About an hour into the debate, Fox aired live footage from Atlanta’s Fulton County Jail, where Trump is set to turn himself in on charges Thursday, to cheers from the audience. The moderators said they would have a “moment about the elephant that’s not in the room” and ask about the cases against Trump.

Those on stage were then asked to raise their hands if they would support Trump if he won the Republican presidential nomination. Six of the candidates raised their hands, Hutchinson kept his hand down, and Christie raised his hand halfway.

“Someone has to stop regulating illegal behavior. “Whether you believe the criminal charges are right or wrong, the conduct is beneath the office of the president of the United States,” said Christie, who has emerged as one of Trump’s fiercest critics. He was immediately booed.

Candidates on stage to join Wednesday’s debate were required to sign a pledge pledging to support the eventual nominee.

A white-haired man gestures from behind the podium
Most of Pence’s fellow candidates expressed their support for his actions on January 6, 2021, when he refused to stop the certification of Joe Biden’s election victory. (Mauri Gash/Associated Press)

Pence is getting support

The candidates later said they mostly agreed with Pence’s actions on January 6, 2021. Pence avoided demands from then-President Trump to stop certifying Biden’s election, a decision that prompted some in the crowd of Trump supporters to chant for him to be hanged. day.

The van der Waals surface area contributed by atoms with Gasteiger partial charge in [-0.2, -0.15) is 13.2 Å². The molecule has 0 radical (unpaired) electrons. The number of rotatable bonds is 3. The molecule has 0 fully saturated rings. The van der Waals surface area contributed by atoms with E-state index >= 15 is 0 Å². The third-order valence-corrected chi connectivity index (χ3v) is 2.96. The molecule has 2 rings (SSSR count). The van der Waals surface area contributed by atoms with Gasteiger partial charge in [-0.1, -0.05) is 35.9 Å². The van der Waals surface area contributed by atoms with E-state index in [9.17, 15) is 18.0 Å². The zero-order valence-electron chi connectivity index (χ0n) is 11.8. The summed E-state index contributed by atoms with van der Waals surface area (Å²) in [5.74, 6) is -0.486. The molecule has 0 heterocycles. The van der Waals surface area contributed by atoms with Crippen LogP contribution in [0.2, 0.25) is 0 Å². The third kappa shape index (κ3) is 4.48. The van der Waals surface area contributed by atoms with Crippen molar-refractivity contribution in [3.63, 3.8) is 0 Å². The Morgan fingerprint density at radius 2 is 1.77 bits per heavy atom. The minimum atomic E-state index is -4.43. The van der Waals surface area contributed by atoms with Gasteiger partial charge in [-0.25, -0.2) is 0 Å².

Scott’s response was: “Absolutely”: DeSantis did not immediately answer the question, saying: “We have to look ahead,” but under pressure from both Pence and the moderators, he eventually said. “Mike did his duty. Forcing Pence to answer. “I’m relieved.”

Christie jumped to Pence’s defense, saying the then-vice president “doesn’t deserve outrage, he deserves our thanks as Americans.” Haley agreed that Pence “did the right thing” and deserved credit, as did Burgum.

A man in a dark suit and red tie speaks at a podium
Former New Jersey Gov. Chris Christie went after Ramaswamy over his claims of being an outsider. (Mauri Gash/Associated Press)

Climate Change and ChatGPT

Christie earlier criticized Ramaswamy during a debate on climate change, accusing him of being like an artificial intelligence chatbot after Ramaswamy called efforts to decarbonize energy a “wet blanket over our economy.”

“I’ve had enough of a guy like ChatGPT standing here tonight,” Christy said. “The last person in one of these debates who stood in the middle of the stage and said, “What’s a skinny guy with a weird last name doing up here?” Barack Obama was, and I’m afraid we’re dealing with the same kind of amateur.”

Ramaswami replied. “Hug me like you did Obama,” beckoned the then-president as he put his hand on Christie’s shoulder during a visit after Superstorm Sandy. “And you’re going to help elect me, just like you did with Obama.”